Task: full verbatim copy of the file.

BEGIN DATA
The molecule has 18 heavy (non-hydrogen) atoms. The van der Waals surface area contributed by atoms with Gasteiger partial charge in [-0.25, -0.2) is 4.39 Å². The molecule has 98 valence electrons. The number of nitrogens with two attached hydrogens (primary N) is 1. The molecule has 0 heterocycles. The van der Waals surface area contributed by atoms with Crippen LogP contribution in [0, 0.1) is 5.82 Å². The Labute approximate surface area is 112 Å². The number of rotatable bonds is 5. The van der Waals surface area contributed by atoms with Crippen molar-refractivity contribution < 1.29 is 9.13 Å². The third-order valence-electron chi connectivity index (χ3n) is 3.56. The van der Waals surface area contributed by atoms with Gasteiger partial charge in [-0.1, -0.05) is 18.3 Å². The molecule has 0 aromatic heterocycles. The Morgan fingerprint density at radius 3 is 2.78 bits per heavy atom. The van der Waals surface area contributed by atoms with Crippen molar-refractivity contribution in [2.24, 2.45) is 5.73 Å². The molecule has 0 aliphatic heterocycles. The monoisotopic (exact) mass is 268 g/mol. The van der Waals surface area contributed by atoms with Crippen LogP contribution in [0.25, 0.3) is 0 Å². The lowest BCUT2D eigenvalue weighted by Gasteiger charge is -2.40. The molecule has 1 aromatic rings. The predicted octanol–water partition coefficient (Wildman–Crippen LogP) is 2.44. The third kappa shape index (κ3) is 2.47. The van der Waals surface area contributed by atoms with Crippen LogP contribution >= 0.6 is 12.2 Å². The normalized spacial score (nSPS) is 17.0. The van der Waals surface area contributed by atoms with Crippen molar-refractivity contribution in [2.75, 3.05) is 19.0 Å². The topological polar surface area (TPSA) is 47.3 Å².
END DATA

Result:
The molecule has 18 heavy (non-hydrogen) atoms. The van der Waals surface area contributed by atoms with Gasteiger partial charge in [-0.25, -0.2) is 4.39 Å². The molecule has 98 valence electrons. The number of nitrogens with two attached hydrogens (primary N) is 1. The molecule has 0 heterocycles. The van der Waals surface area contributed by atoms with Crippen LogP contribution in [0, 0.1) is 5.82 Å². The Labute approximate surface area is 112 Å². The number of rotatable bonds is 5. The van der Waals surface area contributed by atoms with Crippen molar-refractivity contribution < 1.29 is 9.13 Å². The third-order valence-electron chi connectivity index (χ3n) is 3.56. The van der Waals surface area contributed by atoms with Gasteiger partial charge in [-0.1, -0.05) is 18.3 Å². The molecule has 0 aromatic heterocycles. The Morgan fingerprint density at radius 3 is 2.78 bits per heavy atom. The van der Waals surface area contributed by atoms with Crippen molar-refractivity contribution in [2.24, 2.45) is 5.73 Å². The molecule has 0 aliphatic heterocycles. The monoisotopic (exact) mass is 268 g/mol. The van der Waals surface area contributed by atoms with Crippen LogP contribution in [0.25, 0.3) is 0 Å². The lowest BCUT2D eigenvalue weighted by Gasteiger charge is -2.40. The molecule has 1 aromatic rings. The predicted octanol–water partition coefficient (Wildman–Crippen LogP) is 2.44. The third kappa shape index (κ3) is 2.47. The van der Waals surface area contributed by atoms with Crippen LogP contribution >= 0.6 is 12.2 Å². The normalized spacial score (nSPS) is 17.0. The van der Waals surface area contributed by atoms with Crippen molar-refractivity contribution in [2.75, 3.05) is 19.0 Å². The topological polar surface area (TPSA) is 47.3 Å².